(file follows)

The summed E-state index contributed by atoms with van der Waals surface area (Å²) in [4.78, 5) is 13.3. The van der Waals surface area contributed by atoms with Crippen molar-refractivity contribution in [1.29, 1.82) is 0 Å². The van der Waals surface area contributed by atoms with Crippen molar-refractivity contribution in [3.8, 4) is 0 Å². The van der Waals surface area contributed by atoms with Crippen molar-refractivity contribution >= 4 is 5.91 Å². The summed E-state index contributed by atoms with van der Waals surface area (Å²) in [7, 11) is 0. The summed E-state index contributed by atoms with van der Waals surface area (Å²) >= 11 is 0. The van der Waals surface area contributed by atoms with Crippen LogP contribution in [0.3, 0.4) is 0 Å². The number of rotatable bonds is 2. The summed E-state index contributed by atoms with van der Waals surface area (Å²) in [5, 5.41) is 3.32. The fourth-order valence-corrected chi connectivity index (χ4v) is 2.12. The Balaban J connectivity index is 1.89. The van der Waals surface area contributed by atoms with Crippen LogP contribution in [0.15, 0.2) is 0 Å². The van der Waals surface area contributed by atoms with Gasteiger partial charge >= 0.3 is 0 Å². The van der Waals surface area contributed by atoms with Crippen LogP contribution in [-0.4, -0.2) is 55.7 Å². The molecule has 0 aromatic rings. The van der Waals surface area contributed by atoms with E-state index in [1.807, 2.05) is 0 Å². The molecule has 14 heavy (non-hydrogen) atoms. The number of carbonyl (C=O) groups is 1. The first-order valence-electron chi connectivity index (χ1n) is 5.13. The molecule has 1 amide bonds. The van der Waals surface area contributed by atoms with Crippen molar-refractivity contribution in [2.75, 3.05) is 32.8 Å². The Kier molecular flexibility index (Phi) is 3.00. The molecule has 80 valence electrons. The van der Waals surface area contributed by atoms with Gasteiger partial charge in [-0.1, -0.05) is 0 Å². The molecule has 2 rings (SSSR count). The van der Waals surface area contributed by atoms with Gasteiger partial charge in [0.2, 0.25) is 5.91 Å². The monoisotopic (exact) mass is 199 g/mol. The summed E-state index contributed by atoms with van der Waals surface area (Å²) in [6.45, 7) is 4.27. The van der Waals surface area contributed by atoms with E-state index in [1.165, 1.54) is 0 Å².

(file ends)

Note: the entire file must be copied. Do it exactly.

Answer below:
The summed E-state index contributed by atoms with van der Waals surface area (Å²) in [4.78, 5) is 13.3. The van der Waals surface area contributed by atoms with Crippen molar-refractivity contribution in [1.29, 1.82) is 0 Å². The van der Waals surface area contributed by atoms with Crippen molar-refractivity contribution in [3.8, 4) is 0 Å². The van der Waals surface area contributed by atoms with Crippen molar-refractivity contribution >= 4 is 5.91 Å². The summed E-state index contributed by atoms with van der Waals surface area (Å²) in [7, 11) is 0. The summed E-state index contributed by atoms with van der Waals surface area (Å²) >= 11 is 0. The van der Waals surface area contributed by atoms with Crippen LogP contribution in [0.3, 0.4) is 0 Å². The number of rotatable bonds is 2. The summed E-state index contributed by atoms with van der Waals surface area (Å²) in [5, 5.41) is 3.32. The fourth-order valence-corrected chi connectivity index (χ4v) is 2.12. The Balaban J connectivity index is 1.89. The van der Waals surface area contributed by atoms with Crippen LogP contribution in [0.15, 0.2) is 0 Å². The van der Waals surface area contributed by atoms with Gasteiger partial charge >= 0.3 is 0 Å². The van der Waals surface area contributed by atoms with Crippen LogP contribution in [-0.4, -0.2) is 55.7 Å². The molecule has 0 aromatic rings. The van der Waals surface area contributed by atoms with E-state index in [1.807, 2.05) is 0 Å². The molecule has 14 heavy (non-hydrogen) atoms. The number of carbonyl (C=O) groups is 1. The first-order valence-electron chi connectivity index (χ1n) is 5.13. The molecule has 1 amide bonds. The van der Waals surface area contributed by atoms with Crippen molar-refractivity contribution in [2.75, 3.05) is 32.8 Å². The Kier molecular flexibility index (Phi) is 3.00. The molecule has 80 valence electrons. The van der Waals surface area contributed by atoms with Gasteiger partial charge in [-0.1, -0.05) is 0 Å². The molecule has 2 rings (SSSR count). The van der Waals surface area contributed by atoms with Gasteiger partial charge in [0.2, 0.25) is 5.91 Å². The monoisotopic (exact) mass is 199 g/mol. The summed E-state index contributed by atoms with van der Waals surface area (Å²) in [6.45, 7) is 4.27. The van der Waals surface area contributed by atoms with E-state index in [1.165, 1.54) is 0 Å².